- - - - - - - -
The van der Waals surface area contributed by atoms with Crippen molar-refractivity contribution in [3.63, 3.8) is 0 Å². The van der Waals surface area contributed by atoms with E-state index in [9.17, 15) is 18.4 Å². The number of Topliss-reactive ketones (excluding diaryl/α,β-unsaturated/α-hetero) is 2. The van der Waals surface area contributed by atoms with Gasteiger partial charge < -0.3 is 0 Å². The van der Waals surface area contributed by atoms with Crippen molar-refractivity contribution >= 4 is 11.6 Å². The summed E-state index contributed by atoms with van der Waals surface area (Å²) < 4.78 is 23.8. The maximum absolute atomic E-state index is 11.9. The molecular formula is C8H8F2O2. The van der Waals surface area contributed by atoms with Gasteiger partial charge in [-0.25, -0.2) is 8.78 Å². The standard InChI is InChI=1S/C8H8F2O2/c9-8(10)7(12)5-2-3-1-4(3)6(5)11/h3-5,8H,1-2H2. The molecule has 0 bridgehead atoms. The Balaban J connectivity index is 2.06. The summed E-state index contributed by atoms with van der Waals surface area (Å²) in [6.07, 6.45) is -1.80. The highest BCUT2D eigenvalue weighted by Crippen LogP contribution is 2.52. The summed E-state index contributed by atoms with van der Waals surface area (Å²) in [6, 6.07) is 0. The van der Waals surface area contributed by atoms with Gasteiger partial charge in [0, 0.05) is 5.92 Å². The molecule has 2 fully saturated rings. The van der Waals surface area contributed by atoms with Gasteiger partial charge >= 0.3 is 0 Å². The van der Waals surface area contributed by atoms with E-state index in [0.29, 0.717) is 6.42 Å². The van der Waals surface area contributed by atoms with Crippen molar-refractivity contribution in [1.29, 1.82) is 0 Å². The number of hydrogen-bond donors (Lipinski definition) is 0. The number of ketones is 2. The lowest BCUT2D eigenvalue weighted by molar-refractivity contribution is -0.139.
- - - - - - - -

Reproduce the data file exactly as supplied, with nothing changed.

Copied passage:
The van der Waals surface area contributed by atoms with Crippen molar-refractivity contribution in [3.63, 3.8) is 0 Å². The van der Waals surface area contributed by atoms with E-state index in [9.17, 15) is 18.4 Å². The number of Topliss-reactive ketones (excluding diaryl/α,β-unsaturated/α-hetero) is 2. The van der Waals surface area contributed by atoms with Gasteiger partial charge < -0.3 is 0 Å². The van der Waals surface area contributed by atoms with Crippen molar-refractivity contribution >= 4 is 11.6 Å². The summed E-state index contributed by atoms with van der Waals surface area (Å²) < 4.78 is 23.8. The maximum absolute atomic E-state index is 11.9. The molecular formula is C8H8F2O2. The van der Waals surface area contributed by atoms with Gasteiger partial charge in [-0.25, -0.2) is 8.78 Å². The standard InChI is InChI=1S/C8H8F2O2/c9-8(10)7(12)5-2-3-1-4(3)6(5)11/h3-5,8H,1-2H2. The molecule has 0 bridgehead atoms. The Balaban J connectivity index is 2.06. The summed E-state index contributed by atoms with van der Waals surface area (Å²) in [6.07, 6.45) is -1.80. The highest BCUT2D eigenvalue weighted by Crippen LogP contribution is 2.52. The summed E-state index contributed by atoms with van der Waals surface area (Å²) in [6, 6.07) is 0. The van der Waals surface area contributed by atoms with Gasteiger partial charge in [0, 0.05) is 5.92 Å². The molecule has 2 fully saturated rings. The van der Waals surface area contributed by atoms with Gasteiger partial charge >= 0.3 is 0 Å². The van der Waals surface area contributed by atoms with E-state index in [0.29, 0.717) is 6.42 Å². The van der Waals surface area contributed by atoms with Crippen molar-refractivity contribution in [1.29, 1.82) is 0 Å². The number of hydrogen-bond donors (Lipinski definition) is 0. The number of ketones is 2. The lowest BCUT2D eigenvalue weighted by molar-refractivity contribution is -0.139.